The Moneymaker Effect...effect?
It's a quiet time for me right now, poker-wise. I've been in Toronto lately, playing on PokerStars and kind of biding my time until things start getting busy again. I've played on Full Tilt some as well, enjoying a couple of FTOPS events including the 25-game mixed event which has forced me to figure out what the heck Irish Poker is.
Meanwhile I've been planning my schedule for the fall and winter. I'll be coming back up here to my apartment in September to play the WCOOP for sure. I'll play a pretty full schedule -- as many events as possible. After that I'm going to play the UKIPT Isle of Man in October, then the BSOP Millions in Brazil in November and EPT Prague in December. Then it'll be the PCA in January, so I've got my schedule laid out for the next six months or so.
I continue to be involved with the play money games on PokerStars as well. In fact we're working on some new ideas for those games -- some promotions and other ways of pushing the envelope a little there. They just came out with the "Billionaires Club" for play money players on PokerStars and I'm a member. As I've written about before, those "high-stakes" play money games really do play like real money games.
When I'm not playing I've also been reading this new book that just came out this summer. It's about a subject with which I'm a little bit familiar -- The Moneymaker Effect by Eric Raskin.
The book expands on Raskin's long Grantland article about the 2003 WSOP Main Event. If you read that article you know he compiled lots of interviews of people who were involved in the WSOP that year. The book adds a few more interviews along with some "real time" updates of what various people were thinking as things were playing out. There's also more in there about the history of poker to put that year in context as far as what was going on in poker before and then afterwards, too.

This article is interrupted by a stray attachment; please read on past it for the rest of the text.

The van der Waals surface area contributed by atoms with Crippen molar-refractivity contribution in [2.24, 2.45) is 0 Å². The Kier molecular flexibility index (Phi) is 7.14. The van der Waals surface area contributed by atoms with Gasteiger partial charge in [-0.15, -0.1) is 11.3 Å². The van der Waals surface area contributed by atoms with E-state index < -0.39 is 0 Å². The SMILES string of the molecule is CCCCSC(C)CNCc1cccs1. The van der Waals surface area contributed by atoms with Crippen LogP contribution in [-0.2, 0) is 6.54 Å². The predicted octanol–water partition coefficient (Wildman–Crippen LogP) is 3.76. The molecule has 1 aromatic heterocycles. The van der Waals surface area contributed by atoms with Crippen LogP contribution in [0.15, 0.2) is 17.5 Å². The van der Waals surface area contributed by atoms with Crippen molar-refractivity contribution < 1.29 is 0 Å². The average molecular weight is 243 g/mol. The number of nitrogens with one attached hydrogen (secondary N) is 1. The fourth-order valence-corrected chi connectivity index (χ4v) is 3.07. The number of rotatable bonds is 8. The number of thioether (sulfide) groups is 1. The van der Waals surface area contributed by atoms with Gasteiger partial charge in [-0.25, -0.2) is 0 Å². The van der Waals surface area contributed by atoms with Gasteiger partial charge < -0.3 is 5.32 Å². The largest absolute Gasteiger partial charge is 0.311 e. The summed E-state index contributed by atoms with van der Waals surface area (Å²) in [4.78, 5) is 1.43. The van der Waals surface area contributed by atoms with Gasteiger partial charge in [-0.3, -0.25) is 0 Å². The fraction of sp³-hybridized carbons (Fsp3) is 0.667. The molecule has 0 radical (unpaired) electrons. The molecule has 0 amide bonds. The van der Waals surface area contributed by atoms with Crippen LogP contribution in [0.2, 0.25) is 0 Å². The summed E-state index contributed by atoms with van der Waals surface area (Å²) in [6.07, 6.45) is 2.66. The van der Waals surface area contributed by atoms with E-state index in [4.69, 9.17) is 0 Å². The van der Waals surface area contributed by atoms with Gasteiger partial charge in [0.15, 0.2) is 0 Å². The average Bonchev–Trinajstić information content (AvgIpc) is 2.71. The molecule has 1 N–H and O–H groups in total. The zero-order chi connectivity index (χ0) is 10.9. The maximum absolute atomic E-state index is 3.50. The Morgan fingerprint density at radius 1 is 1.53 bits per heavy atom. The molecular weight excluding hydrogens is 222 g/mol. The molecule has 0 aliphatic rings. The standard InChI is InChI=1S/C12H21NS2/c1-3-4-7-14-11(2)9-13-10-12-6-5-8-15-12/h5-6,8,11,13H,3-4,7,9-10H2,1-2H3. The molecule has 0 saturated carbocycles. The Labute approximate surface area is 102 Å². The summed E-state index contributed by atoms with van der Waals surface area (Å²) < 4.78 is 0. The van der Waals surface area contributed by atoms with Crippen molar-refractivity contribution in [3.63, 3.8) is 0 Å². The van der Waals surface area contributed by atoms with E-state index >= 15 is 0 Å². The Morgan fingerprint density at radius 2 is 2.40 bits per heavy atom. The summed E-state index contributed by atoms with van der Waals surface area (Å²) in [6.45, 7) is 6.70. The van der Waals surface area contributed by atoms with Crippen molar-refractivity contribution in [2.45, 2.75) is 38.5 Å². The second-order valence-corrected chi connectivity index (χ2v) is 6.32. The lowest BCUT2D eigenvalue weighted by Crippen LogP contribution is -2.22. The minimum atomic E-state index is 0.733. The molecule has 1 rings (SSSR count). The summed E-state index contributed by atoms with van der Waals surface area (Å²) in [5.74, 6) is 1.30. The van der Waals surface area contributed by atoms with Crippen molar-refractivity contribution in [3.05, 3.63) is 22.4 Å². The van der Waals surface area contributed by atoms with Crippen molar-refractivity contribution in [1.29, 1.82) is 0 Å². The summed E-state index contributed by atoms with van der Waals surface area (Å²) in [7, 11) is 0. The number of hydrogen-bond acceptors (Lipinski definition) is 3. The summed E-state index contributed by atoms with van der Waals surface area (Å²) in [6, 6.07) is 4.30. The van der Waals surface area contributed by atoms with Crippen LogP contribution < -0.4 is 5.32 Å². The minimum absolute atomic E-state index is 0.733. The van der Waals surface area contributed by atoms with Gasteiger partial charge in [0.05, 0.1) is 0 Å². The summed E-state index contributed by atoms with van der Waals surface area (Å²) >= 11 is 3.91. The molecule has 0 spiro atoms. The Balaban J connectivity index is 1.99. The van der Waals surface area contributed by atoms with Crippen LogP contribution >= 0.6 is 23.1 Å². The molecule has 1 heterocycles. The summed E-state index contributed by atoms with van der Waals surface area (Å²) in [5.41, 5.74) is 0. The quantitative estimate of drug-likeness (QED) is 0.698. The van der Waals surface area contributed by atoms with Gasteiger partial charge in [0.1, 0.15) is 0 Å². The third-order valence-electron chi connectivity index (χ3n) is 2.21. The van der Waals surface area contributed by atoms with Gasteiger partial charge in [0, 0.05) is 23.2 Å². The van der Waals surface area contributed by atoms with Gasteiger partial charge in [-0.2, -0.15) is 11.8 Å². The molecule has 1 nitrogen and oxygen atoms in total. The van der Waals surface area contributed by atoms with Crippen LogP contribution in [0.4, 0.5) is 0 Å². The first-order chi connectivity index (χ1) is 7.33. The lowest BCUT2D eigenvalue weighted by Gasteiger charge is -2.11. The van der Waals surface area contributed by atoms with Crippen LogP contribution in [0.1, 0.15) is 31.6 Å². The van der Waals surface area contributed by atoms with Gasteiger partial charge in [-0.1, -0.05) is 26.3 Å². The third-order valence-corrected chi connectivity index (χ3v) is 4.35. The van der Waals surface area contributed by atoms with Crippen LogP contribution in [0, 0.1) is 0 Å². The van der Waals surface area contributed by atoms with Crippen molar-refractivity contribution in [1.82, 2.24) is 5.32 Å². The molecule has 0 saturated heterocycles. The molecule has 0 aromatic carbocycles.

It's pretty interesting to read what others have to say about that year -- about my play, about the tournament in general, about everything that was going on with Binion's, and everything else.
Besides my story, there were so many incredible personalities involved at the final table that year, too -- people like Amir Vahedi and Dan Harrington and Sam Farha and everyone else -- that made the Main Event even more interesting and memorable for a lot of people.
You don't see that so much these days with the Main Event, where most of the final tables have been younger online guys who are a little more reserved. And of course the whole dynamic between Sam and myself, being so different -- basically polar opposites -- made things fun, too. Sam was definitely the Vegas grinder, the typical pro, and people didn't know as much about poker back then which made his personality even more interesting.
But truthfully every seat at that final table was filled with an interesting character. It was kind of the perfect storm, and it really hasn't happened since.
If you are looking for some summer reading and want to find out more about that 2003 WSOP, I definitely recommend Raskin's book. He uses all of the interviews well, and it's a good way to tell the story. I remember when I did my book back then, I didn't really know how to reach out to people and get their takes. I'm glad he was able to do that and include all of those different perspectives.
It's probably the best way to write poker history -- to try to talk to everyone involved and get all of those different views like Raskin did. I don't think there's any other poker book like it.
Maybe there will be in the future, though. If there is, they can call it The Moneymaker Effect effect.
Chris Moneymaker is a member of Team PokerStars Pro